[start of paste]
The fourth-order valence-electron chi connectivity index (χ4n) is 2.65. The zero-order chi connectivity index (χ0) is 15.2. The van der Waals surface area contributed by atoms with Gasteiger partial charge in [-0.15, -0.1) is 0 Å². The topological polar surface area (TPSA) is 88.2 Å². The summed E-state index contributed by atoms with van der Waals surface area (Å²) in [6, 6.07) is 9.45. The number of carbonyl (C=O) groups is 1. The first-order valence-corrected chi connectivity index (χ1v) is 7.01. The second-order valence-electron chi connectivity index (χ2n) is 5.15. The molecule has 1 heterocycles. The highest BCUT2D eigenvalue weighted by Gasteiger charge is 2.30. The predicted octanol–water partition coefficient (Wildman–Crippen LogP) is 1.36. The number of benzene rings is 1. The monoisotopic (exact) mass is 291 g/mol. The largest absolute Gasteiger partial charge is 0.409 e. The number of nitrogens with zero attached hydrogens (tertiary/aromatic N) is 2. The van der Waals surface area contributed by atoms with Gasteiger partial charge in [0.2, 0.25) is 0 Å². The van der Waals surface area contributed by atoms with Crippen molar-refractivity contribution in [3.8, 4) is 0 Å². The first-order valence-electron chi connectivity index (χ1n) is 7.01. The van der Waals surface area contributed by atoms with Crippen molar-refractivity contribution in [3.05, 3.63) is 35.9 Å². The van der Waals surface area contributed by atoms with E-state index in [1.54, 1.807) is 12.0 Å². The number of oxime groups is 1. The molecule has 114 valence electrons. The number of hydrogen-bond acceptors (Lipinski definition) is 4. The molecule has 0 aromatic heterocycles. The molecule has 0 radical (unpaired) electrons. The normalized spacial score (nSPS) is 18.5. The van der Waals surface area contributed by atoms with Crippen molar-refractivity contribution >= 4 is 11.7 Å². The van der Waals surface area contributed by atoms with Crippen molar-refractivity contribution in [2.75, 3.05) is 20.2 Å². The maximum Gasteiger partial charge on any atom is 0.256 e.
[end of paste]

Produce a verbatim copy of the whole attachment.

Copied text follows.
The fourth-order valence-electron chi connectivity index (χ4n) is 2.65. The zero-order chi connectivity index (χ0) is 15.2. The van der Waals surface area contributed by atoms with Gasteiger partial charge in [-0.15, -0.1) is 0 Å². The topological polar surface area (TPSA) is 88.2 Å². The summed E-state index contributed by atoms with van der Waals surface area (Å²) in [6, 6.07) is 9.45. The number of carbonyl (C=O) groups is 1. The first-order valence-corrected chi connectivity index (χ1v) is 7.01. The second-order valence-electron chi connectivity index (χ2n) is 5.15. The molecule has 1 heterocycles. The highest BCUT2D eigenvalue weighted by Gasteiger charge is 2.30. The predicted octanol–water partition coefficient (Wildman–Crippen LogP) is 1.36. The number of benzene rings is 1. The monoisotopic (exact) mass is 291 g/mol. The largest absolute Gasteiger partial charge is 0.409 e. The number of nitrogens with zero attached hydrogens (tertiary/aromatic N) is 2. The van der Waals surface area contributed by atoms with Gasteiger partial charge in [0.2, 0.25) is 0 Å². The van der Waals surface area contributed by atoms with Crippen molar-refractivity contribution in [3.8, 4) is 0 Å². The first-order valence-electron chi connectivity index (χ1n) is 7.01. The van der Waals surface area contributed by atoms with Crippen molar-refractivity contribution in [3.05, 3.63) is 35.9 Å². The van der Waals surface area contributed by atoms with E-state index in [1.54, 1.807) is 12.0 Å². The number of oxime groups is 1. The molecule has 114 valence electrons. The number of hydrogen-bond acceptors (Lipinski definition) is 4. The molecule has 0 aromatic heterocycles. The molecule has 0 radical (unpaired) electrons. The normalized spacial score (nSPS) is 18.5. The van der Waals surface area contributed by atoms with Crippen molar-refractivity contribution >= 4 is 11.7 Å². The van der Waals surface area contributed by atoms with Crippen molar-refractivity contribution in [2.75, 3.05) is 20.2 Å². The maximum Gasteiger partial charge on any atom is 0.256 e.